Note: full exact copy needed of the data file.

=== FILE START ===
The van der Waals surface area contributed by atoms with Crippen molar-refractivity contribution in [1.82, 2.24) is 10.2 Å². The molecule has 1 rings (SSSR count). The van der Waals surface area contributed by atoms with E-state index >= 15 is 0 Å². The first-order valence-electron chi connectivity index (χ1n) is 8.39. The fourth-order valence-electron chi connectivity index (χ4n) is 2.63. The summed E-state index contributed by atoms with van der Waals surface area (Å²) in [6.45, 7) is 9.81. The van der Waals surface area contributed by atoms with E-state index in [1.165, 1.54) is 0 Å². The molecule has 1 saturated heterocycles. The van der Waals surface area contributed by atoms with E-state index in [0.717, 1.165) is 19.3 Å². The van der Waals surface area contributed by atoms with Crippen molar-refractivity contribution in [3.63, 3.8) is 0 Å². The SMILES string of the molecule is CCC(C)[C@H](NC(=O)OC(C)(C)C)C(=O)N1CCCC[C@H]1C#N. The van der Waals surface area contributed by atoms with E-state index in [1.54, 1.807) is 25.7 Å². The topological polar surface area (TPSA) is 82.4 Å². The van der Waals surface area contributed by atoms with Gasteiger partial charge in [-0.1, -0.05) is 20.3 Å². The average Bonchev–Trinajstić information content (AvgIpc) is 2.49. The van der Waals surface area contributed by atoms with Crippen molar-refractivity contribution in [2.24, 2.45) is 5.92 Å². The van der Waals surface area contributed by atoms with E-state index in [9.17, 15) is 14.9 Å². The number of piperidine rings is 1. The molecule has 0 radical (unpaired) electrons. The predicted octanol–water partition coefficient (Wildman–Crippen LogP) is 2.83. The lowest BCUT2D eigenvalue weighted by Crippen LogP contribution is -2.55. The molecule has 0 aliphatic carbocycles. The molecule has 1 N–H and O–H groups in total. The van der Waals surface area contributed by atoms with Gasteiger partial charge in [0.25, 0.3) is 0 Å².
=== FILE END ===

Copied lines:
The van der Waals surface area contributed by atoms with Crippen molar-refractivity contribution in [1.82, 2.24) is 10.2 Å². The molecule has 1 rings (SSSR count). The van der Waals surface area contributed by atoms with E-state index >= 15 is 0 Å². The first-order valence-electron chi connectivity index (χ1n) is 8.39. The fourth-order valence-electron chi connectivity index (χ4n) is 2.63. The summed E-state index contributed by atoms with van der Waals surface area (Å²) in [6.45, 7) is 9.81. The van der Waals surface area contributed by atoms with E-state index in [1.165, 1.54) is 0 Å². The molecule has 1 saturated heterocycles. The van der Waals surface area contributed by atoms with E-state index in [0.717, 1.165) is 19.3 Å². The van der Waals surface area contributed by atoms with Crippen molar-refractivity contribution in [3.63, 3.8) is 0 Å². The SMILES string of the molecule is CCC(C)[C@H](NC(=O)OC(C)(C)C)C(=O)N1CCCC[C@H]1C#N. The van der Waals surface area contributed by atoms with E-state index in [1.54, 1.807) is 25.7 Å². The topological polar surface area (TPSA) is 82.4 Å². The van der Waals surface area contributed by atoms with Gasteiger partial charge in [-0.1, -0.05) is 20.3 Å². The average Bonchev–Trinajstić information content (AvgIpc) is 2.49. The van der Waals surface area contributed by atoms with Crippen molar-refractivity contribution in [2.24, 2.45) is 5.92 Å². The van der Waals surface area contributed by atoms with E-state index in [9.17, 15) is 14.9 Å². The number of piperidine rings is 1. The molecule has 0 radical (unpaired) electrons. The predicted octanol–water partition coefficient (Wildman–Crippen LogP) is 2.83. The lowest BCUT2D eigenvalue weighted by Crippen LogP contribution is -2.55. The molecule has 0 aliphatic carbocycles. The molecule has 1 N–H and O–H groups in total. The van der Waals surface area contributed by atoms with Gasteiger partial charge in [0.25, 0.3) is 0 Å².